Dr. Browndyke’s winning abstract is titled, “Resting-state Brain Functional Connectivity Changes Associated with Cognitive Outcomes Following Cardiac Surgery.” This is the eighth year the popular award was presented at the American Society of Anesthesiologists Conference.
2015 ASA Abstract Summary (presented by Jeff Browndyke, PhD, Department of Psychiatry and Behavioral Sciences):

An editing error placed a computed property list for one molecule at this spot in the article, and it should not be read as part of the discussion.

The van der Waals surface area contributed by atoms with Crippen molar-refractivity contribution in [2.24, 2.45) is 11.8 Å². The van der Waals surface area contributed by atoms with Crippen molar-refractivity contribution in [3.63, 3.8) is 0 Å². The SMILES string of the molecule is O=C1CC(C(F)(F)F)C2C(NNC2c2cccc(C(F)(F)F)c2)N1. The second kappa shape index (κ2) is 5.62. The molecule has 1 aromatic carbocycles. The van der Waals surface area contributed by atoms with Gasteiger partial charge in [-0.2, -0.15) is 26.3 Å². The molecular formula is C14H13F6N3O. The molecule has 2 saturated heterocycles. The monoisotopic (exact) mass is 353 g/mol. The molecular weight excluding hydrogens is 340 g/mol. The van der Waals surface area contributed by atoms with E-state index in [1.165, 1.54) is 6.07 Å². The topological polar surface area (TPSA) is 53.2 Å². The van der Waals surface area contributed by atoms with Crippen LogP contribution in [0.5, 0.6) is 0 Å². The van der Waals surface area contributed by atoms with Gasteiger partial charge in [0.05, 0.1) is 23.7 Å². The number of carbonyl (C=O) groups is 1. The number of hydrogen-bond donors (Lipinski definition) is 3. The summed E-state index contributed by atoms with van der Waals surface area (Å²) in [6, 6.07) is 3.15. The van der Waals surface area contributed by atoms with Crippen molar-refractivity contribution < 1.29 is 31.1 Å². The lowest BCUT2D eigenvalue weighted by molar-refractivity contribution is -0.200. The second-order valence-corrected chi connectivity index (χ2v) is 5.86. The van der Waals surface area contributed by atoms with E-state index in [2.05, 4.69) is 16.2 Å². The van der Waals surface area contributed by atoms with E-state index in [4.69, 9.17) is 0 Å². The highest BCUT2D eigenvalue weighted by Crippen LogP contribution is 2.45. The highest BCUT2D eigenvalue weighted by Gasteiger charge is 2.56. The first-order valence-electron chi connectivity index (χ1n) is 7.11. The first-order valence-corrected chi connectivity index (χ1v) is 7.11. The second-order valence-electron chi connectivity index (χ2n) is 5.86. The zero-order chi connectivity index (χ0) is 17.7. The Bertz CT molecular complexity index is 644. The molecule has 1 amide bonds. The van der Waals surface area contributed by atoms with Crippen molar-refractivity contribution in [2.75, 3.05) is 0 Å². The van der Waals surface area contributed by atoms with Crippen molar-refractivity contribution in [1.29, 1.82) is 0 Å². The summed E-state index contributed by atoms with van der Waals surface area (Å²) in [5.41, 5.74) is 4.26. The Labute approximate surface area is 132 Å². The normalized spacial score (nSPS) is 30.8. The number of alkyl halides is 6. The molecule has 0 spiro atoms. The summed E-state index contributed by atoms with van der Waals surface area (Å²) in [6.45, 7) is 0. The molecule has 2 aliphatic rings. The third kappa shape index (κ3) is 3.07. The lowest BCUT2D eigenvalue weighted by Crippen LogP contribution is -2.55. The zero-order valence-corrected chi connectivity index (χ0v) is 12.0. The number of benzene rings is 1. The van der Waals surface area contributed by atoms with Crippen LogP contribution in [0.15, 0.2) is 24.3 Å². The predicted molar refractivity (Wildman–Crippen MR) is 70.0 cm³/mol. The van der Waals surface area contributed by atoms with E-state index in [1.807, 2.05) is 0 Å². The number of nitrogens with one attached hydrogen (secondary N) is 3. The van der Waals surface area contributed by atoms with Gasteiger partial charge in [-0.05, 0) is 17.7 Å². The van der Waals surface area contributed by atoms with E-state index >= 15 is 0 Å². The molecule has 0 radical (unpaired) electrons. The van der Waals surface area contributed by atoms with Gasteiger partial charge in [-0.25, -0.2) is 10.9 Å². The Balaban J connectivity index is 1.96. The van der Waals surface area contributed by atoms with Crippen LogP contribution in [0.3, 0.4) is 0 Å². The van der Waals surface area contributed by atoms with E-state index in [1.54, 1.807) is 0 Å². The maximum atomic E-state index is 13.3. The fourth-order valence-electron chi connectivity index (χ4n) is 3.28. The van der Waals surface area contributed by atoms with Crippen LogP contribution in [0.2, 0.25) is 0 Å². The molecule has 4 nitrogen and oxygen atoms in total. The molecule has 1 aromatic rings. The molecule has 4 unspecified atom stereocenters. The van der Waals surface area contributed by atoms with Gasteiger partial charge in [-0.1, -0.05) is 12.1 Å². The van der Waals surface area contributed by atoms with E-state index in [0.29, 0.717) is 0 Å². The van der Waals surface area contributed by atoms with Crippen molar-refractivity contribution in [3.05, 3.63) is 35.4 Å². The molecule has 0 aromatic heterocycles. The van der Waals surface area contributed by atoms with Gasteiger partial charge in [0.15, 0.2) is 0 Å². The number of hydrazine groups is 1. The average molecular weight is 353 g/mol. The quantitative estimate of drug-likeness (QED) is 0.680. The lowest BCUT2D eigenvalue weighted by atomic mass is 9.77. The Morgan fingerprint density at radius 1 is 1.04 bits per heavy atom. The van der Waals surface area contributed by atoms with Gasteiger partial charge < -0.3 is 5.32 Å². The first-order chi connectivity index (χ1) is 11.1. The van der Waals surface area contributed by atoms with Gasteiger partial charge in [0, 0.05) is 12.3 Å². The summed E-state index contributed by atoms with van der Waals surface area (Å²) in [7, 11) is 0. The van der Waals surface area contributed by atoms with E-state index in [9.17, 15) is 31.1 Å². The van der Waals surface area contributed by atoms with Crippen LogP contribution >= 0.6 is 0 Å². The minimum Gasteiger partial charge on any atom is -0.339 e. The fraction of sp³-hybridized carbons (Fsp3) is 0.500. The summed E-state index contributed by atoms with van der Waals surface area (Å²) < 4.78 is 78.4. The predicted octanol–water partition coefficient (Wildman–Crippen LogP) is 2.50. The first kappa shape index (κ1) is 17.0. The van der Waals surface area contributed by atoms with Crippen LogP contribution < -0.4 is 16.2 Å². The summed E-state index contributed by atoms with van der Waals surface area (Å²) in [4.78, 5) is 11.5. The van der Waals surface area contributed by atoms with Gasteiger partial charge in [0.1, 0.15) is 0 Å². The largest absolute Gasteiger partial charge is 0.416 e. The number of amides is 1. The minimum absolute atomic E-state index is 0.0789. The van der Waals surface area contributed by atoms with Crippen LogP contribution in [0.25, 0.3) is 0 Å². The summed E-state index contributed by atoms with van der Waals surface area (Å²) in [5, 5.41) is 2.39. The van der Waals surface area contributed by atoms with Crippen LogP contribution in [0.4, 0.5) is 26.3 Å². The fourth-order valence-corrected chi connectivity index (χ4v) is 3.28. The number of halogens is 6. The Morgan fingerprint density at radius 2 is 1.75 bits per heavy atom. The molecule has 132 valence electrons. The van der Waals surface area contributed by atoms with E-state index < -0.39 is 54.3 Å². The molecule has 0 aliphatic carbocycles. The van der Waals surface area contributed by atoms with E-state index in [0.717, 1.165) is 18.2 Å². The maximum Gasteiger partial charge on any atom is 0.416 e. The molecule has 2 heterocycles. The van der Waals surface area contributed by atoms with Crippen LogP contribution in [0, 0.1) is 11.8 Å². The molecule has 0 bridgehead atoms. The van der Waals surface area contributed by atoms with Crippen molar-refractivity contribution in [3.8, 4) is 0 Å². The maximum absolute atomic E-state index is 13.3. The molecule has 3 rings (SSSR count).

Postoperative cognitive dysfunction (POCD), a common post-acute cognitive syndrome observed in patients after major surgery, is associated with increased late-life dementia and mortality risks. Debate has raged about the level of cognitive change necessary for POCD and whether the condition may be peripheral to other factors, such as negative mood, but little has been described about neuropathological mechanisms underlying the syndrome in postoperative patients with a spectrum of cognitive outcomes. In this functional neuroimaging and cognition study, we provide the first evidence that the magnitude of cognitive change seen in patients at 6-weeks after cardiac surgery is positively associated with regional changes in functional brain organization from baseline.